I'm not sure what made me realize I wanted to have a crack at writing... it was the one part of comics I hadn't really tried my hand at, other than some short stories I had written and drawn... at that stage I had also written a short for an anthology that Ricardo Lopez Ortiz had drawn, so I think I was ready to try something a little more ambitious. Over the years I've developed a lot of confidence in drawing, but have very little when it comes to writing, I just think I've a strong sense of what I like and what I don't like. I'd have to admit, seeing you work so hard on Half Past Danger and how happy you were to tell your own story was something that made me thing about writing more. "I mean if Mooney can do it...” [Laughs]
Seriously though, you said you'd like to concentrate on writing/drawing your own work from now on... does that have anything to do with the work for hire projects you did after finishing the first Half Past Danger? I remember you were delighted to be doing DC work but after a while decided to turn down paying offers in order to concentrate on creator-owned work. What pushed you to make that decision? I do think that without Half Past Danger, the opportunities at DC wouldn't have opened up. It's just my opinion, but I think with Half Past Danger, you managed to change how the industry saw you, would you agree?
Mooney: Oh, absolutely - in that it saw me at all at that point! I felt fairly anonymous before then, even though I'd been working away on mainstream comics for about five years prior. But listen - it’s not like I'd done a tremendous amount to warrant any massive amount of attention! I feel like I did my best in the time given on every single one of those previous books, so I certainly don't discount them as 'less' than Half Past Dangerin any way. They were some really solid books, they just weren't mine.
There's no question whatsoever that I feel differently regarded now. Half Past Danger led directly to my opportunities at DC, in that Scott Snyder and Mark Doyle were fans of the book. It's 100% why I was offered work in the Batman office. A lot of very prominent editors know both my name and my work at this point, and I've started to foster some very fruitful relationships. Many of them introduced to me by you! Note to readers: Dec knows everybody in comics. Everybody. He's a gregarious fellow.
It's true that I turned down some pretty good offers to work on Half Past Danger II: Dead To Reichs, but it's not like DC was throwing the main Batman title at me or anything! The truth is that even though I hugely enjoyed my time playing with those toys, I was really missing Half Past Danger for much of it. I just have this innate need to tell my own stories that simply wasn't there before. But listen, a massive part of that is because I've now gotten to draw my favorite DC characters (Nightwing, Batman, Catwoman), and have that under my belt. The road was clear to return to Half Past Danger II. I wanted to get back to it before people stopped asking about a sequel!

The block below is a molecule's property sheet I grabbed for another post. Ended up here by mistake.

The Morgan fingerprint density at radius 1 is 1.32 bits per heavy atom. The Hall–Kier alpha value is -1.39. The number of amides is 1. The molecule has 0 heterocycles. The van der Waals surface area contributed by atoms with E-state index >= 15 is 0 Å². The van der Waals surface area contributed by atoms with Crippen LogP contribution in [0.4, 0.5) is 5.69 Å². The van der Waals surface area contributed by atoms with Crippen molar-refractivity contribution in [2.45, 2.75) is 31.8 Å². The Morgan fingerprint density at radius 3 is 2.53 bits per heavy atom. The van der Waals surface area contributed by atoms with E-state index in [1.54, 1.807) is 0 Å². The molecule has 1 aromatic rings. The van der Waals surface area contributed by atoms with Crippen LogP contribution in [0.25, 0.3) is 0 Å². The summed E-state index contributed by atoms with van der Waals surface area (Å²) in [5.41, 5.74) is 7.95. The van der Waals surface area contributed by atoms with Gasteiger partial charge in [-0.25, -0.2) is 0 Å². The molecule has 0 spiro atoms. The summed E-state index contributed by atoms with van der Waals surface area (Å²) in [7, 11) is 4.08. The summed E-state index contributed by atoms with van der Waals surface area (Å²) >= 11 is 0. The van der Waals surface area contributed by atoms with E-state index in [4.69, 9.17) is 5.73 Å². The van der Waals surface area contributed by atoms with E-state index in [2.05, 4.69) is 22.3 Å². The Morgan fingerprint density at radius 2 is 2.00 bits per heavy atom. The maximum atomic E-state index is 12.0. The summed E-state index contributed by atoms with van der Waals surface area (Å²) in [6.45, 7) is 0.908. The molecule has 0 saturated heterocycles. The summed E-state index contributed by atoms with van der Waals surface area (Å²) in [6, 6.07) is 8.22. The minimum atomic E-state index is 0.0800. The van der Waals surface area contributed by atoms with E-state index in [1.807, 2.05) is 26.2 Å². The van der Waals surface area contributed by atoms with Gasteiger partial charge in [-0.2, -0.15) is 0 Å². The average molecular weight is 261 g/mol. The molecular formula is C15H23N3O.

(Also - I completely agree on the pleasures of sneaking Irish things into mainstream comic books. I still get a little giggle when Irish mutters some old-skool Gaelic expletive in Half Past Danger. There's something very mischievous about the whole thing that pleases me greatly. Explaining the term 'Chancer' to a foreign audience has perhaps been my greatest pleasure of all.)
What are your thoughts on all these new Irish talents kicking in doors around the comics world nowadays? You think the fact that they saw us, Will Sliney, Nick Roche, et al making a proper go of it inspired others to do the same? I mean, I'm not asking if ye think we're heroes or anything... but… do ye think we're heroes?
Shalvey: Heroes? No. Legends...? Possibly.
Ah it's hard to say but speaking from my own experience, when I was a kid and saw the Nordies like Garth Ennis and John McCrea make it big in U.S. comics, it made me realize that this mad medium might have a career in it. it would make sense that others younger than us saw all us 'Micks' do well in the industry and that showed them it could be done so pursued it. I guess if we could do it, anyone could, eh? It has been amazing to see people like Stephen Byrne, Nate Stockman, Ruth Redmond, and Chris O'Halloran make it at Marvel in recent years, and there's plenty of good talent coming up behind them.
With books like your Half Past Danger, and me doing Savage Town... 'Irish' stories but stories that are easily accessible worldwide... do you feel like we have a responsibility to put Irish material out there? We know there's a burgeoning scene in Ireland right now, but not many have access to big U.S, publishers like we do. Ireland has been doing great on the art front, as we were just saying, but I think that it's important that we see some Irish writers break through more. If that has to be us, so be it. [Laughs]
Also, now that you've drawn those big DC characters, do you feel you've 'scratched that itch'? Is Half Past Danger all you really want to do in future? Reading Half Past Danger II, it really does feel like you're writing for the artist, and the artist is drawing everything he wants to. Do you think you'd like to do any writing outside of work you're doing?
Mooney: Hmm. I don't know that we have a responsibility to put Irish stories out there... maybe a responsibility to produce quality books about characters and situations that actually reflect and represent what Ireland/Irish folk are really like? I mean there're plenty of shockingly misrepresentative Irish characters written by many great talents that aren't Irish, right? So yeah, it is a solid plus that we're at least writing our characters to be proper examples of what people here tend to genuinely be like, warts and all. I think your character roster in Savage Town especially contains many great examples of that, moreso maybe than just Tommy Flynn from Half Past Danger. Though he, to me, is possibly the most accurate portrayal of a Dubliner that I've read in mainstream comics. Jesus, I can't believe I'm even acknowledging that... Don't worry, I still think I'm shite!